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Victim's lawyer slams 'cynical' asylum bid by Libyan sex offenders

Published 01/10/2015

Khaled El Azibi and two other Libyans are seeking asylum (Cambridgeshire Police/PA)
Khaled El Azibi and two other Libyans are seeking asylum (Cambridgeshire Police/PA)

One of the sexual assault victims of three "despicable" Libyan soldiers who are seeking asylum in the UK has expressed her anger at their "arrogance", saying they should never be allowed to stay in the country.

The woman received a letter yesterday informing her of their applications, and her lawyers have written to David Cameron to express her "serious concerns" over the situation.

Khaled El Azibi, Naji El Maarfi and Mohammed Abdalsalam carried out the attacks while stationed at Bassingbourn Barracks last October.

Each of the men were jailed for between 10 and 12 months, and upon release were sent to secure immigration units. They are now seeking asylum.

Speaking out against the applications, one of the victims said: "Seeing my attackers' faces again has brought what happened flooding back. They subjected me to a horrible, intimidating sexual assault which I will never be able to forget.

"I'm incredibly angry that these men would have the arrogance to try to apply for asylum after committing such despicable crimes.

"It is not only an insult to me and the other women they attacked but an insult to all those people who genuinely need asylum here.

"They have brought this on themselves and should never be granted asylum."

Her lawyers have written to the Prime Minister, saying that any decision to allow the men to stay in the UK would bring the system into disrepute.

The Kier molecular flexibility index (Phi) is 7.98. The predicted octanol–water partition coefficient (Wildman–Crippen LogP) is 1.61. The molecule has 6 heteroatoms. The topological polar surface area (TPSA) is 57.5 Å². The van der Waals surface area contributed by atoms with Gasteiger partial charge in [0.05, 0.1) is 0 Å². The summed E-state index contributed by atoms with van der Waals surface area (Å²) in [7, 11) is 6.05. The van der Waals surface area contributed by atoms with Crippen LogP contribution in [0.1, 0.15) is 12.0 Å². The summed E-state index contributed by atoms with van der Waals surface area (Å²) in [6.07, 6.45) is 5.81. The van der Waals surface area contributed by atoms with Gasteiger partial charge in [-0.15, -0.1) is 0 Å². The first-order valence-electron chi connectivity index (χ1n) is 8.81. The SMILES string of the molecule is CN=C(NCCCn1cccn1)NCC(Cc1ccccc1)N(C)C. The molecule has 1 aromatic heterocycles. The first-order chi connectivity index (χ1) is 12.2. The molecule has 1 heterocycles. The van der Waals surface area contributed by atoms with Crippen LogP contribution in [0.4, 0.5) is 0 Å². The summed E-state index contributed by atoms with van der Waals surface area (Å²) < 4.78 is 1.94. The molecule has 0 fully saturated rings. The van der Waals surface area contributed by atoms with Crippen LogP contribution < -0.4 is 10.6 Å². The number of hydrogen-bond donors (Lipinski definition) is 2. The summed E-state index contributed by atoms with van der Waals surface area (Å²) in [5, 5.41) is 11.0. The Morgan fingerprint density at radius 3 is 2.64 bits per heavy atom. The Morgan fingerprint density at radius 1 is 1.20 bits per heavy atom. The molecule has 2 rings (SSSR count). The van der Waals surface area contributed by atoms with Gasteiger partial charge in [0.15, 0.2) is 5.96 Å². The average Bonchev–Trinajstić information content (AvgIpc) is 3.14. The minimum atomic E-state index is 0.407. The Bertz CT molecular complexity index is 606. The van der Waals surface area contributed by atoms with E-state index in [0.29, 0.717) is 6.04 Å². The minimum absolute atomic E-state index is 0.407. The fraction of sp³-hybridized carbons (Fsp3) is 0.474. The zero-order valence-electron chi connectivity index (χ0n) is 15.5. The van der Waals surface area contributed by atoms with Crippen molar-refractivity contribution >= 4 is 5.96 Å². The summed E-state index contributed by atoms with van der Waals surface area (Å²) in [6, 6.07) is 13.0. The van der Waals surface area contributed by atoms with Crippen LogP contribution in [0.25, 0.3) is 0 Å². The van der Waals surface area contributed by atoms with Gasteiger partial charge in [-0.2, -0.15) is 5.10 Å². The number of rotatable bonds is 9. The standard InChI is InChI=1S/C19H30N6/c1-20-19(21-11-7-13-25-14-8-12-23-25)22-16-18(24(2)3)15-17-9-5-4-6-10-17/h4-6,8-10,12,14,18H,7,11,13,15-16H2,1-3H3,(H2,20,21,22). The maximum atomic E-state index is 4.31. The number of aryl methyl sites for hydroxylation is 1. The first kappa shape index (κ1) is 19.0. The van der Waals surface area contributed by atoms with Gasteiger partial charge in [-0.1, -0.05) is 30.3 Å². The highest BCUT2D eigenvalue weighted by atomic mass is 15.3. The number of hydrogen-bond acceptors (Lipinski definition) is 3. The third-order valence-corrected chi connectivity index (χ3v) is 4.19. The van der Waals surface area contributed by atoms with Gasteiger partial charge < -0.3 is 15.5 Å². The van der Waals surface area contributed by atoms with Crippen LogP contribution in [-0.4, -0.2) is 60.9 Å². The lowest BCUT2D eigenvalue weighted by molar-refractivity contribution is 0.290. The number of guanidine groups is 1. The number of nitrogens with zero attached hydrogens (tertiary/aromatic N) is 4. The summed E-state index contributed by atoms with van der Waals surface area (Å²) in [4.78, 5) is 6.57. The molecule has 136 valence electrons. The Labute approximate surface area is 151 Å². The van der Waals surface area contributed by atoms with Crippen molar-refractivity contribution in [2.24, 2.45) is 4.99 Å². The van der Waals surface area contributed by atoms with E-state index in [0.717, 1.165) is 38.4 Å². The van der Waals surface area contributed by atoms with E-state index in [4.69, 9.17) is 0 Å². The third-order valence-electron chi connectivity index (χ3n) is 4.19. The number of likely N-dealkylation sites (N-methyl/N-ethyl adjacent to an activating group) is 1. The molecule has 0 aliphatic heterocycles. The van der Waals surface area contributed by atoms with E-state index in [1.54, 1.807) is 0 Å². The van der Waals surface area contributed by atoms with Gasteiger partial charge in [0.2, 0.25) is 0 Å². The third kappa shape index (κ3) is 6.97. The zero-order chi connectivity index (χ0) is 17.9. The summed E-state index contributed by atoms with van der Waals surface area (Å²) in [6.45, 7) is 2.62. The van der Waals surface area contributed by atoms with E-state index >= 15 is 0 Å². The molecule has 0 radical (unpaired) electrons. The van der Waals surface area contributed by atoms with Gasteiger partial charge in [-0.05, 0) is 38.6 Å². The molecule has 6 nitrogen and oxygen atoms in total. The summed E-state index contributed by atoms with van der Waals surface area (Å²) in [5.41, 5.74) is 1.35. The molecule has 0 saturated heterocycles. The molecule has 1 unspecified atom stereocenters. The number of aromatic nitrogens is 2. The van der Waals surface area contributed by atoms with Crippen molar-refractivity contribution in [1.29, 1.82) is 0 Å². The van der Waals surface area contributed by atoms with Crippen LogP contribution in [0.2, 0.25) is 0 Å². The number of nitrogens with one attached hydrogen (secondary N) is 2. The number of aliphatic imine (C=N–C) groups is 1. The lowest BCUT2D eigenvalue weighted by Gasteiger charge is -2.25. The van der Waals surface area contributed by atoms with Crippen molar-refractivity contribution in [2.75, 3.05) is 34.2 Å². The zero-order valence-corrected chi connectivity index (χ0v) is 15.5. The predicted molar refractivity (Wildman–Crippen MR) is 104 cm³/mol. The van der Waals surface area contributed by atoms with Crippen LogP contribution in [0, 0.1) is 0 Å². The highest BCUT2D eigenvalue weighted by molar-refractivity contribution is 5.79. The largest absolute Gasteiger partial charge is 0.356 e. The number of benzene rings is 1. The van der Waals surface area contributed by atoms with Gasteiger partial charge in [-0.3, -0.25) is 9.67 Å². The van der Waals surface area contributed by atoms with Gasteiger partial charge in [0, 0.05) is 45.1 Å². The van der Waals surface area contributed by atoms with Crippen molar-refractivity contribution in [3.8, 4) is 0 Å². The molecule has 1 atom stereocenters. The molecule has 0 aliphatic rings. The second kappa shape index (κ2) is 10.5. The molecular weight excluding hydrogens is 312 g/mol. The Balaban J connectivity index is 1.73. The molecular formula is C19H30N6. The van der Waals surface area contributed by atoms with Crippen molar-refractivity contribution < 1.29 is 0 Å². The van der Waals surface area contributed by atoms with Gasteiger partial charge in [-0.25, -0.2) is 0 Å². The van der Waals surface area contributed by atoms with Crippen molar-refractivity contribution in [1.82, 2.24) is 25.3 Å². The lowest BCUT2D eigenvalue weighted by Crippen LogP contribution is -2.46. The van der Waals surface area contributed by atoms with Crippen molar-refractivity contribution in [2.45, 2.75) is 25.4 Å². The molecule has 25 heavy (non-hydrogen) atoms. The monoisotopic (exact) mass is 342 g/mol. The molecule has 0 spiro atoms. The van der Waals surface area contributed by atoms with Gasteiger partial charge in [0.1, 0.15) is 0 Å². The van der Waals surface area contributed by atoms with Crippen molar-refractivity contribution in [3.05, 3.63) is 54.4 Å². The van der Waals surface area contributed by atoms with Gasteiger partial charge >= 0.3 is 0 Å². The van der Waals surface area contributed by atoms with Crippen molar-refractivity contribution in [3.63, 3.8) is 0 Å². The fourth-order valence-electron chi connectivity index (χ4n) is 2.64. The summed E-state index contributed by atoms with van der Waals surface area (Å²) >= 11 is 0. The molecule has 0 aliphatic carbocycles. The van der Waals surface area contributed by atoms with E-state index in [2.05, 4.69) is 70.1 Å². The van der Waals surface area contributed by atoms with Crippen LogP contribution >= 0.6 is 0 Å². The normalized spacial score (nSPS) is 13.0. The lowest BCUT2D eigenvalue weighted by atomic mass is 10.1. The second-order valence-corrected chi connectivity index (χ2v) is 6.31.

The cadets were among 300 troops being trained to support the newly-formed Libyan government.

Mr Cameron previously insisted that no Libyan soldiers involved in the programme should be granted asylum after a "very small handful" made applications to stay in the UK.

Slater and Gordon specialist abuse lawyer Richard Scorer, who represents the woman, said: "This is a cynical asylum bid by attackers who don't appear to have shown any contrition for their awful crimes.

"If an application like this were to succeed it would bring the asylum system into disrepute at a time when many are in genuine need of sanctuary from war and persecution."

The cadets stole bicycles and rode into Cambridge city centre before accosting three teenage women during the early hours of October 26 2014.

The attacks included trying to kiss a woman without consent and then sexually assaulting her. El Maarfi exposed himself to one of the women.

Two other cadets were jailed for a brutal rape in a separate incident on the same night last year.

Moktar Ali Saad Mahmoud, 33, and Ibrahim Abugtila, 23, were both jailed for 12 years after acting like "hunting dogs" as they raped a man.

The attacks were part of other concerning conduct by Libyan cadets at the base following a "collapse of discipline".

The incidents prompted the Ministry of Defence to send the soldiers back to their home country early, ending an agreement to put 2,000 soldiers through basic infantry and junior command training in an attempt to help rebuild the troubled nation.

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